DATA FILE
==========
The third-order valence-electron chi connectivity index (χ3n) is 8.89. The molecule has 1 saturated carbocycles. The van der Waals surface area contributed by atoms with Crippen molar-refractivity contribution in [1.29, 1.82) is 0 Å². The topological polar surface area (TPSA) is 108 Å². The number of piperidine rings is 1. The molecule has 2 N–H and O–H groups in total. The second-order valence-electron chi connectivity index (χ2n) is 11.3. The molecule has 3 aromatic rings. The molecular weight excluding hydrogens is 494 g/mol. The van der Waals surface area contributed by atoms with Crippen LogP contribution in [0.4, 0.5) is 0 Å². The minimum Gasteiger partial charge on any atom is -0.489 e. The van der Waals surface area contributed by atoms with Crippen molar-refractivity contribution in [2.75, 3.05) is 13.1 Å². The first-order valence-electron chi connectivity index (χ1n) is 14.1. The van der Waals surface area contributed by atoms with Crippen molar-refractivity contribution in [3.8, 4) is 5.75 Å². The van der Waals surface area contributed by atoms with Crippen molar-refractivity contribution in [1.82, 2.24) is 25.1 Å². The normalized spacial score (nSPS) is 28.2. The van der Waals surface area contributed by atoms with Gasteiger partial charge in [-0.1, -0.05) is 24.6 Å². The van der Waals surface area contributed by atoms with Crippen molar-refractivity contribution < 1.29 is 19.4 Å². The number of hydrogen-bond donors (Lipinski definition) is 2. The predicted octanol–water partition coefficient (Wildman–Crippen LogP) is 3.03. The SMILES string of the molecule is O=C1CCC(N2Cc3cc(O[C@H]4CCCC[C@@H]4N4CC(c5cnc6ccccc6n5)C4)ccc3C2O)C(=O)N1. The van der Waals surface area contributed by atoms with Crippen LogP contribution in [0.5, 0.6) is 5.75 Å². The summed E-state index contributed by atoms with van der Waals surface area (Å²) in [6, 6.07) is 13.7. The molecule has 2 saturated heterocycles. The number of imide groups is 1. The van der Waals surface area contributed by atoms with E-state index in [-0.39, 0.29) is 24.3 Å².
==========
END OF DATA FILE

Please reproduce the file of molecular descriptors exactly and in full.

The third-order valence-electron chi connectivity index (χ3n) is 8.89. The molecule has 1 saturated carbocycles. The van der Waals surface area contributed by atoms with Crippen molar-refractivity contribution in [1.29, 1.82) is 0 Å². The topological polar surface area (TPSA) is 108 Å². The number of piperidine rings is 1. The molecule has 2 N–H and O–H groups in total. The second-order valence-electron chi connectivity index (χ2n) is 11.3. The molecule has 3 aromatic rings. The molecular weight excluding hydrogens is 494 g/mol. The van der Waals surface area contributed by atoms with Crippen LogP contribution in [0.4, 0.5) is 0 Å². The minimum Gasteiger partial charge on any atom is -0.489 e. The van der Waals surface area contributed by atoms with Crippen molar-refractivity contribution in [2.75, 3.05) is 13.1 Å². The first-order valence-electron chi connectivity index (χ1n) is 14.1. The van der Waals surface area contributed by atoms with Crippen molar-refractivity contribution in [3.8, 4) is 5.75 Å². The van der Waals surface area contributed by atoms with Crippen molar-refractivity contribution in [1.82, 2.24) is 25.1 Å². The normalized spacial score (nSPS) is 28.2. The van der Waals surface area contributed by atoms with Gasteiger partial charge in [-0.1, -0.05) is 24.6 Å². The van der Waals surface area contributed by atoms with Crippen molar-refractivity contribution < 1.29 is 19.4 Å². The number of hydrogen-bond donors (Lipinski definition) is 2. The predicted octanol–water partition coefficient (Wildman–Crippen LogP) is 3.03. The SMILES string of the molecule is O=C1CCC(N2Cc3cc(O[C@H]4CCCC[C@@H]4N4CC(c5cnc6ccccc6n5)C4)ccc3C2O)C(=O)N1. The van der Waals surface area contributed by atoms with Crippen LogP contribution in [0.5, 0.6) is 5.75 Å². The summed E-state index contributed by atoms with van der Waals surface area (Å²) in [6, 6.07) is 13.7. The molecule has 2 saturated heterocycles. The number of imide groups is 1. The van der Waals surface area contributed by atoms with E-state index in [-0.39, 0.29) is 24.3 Å².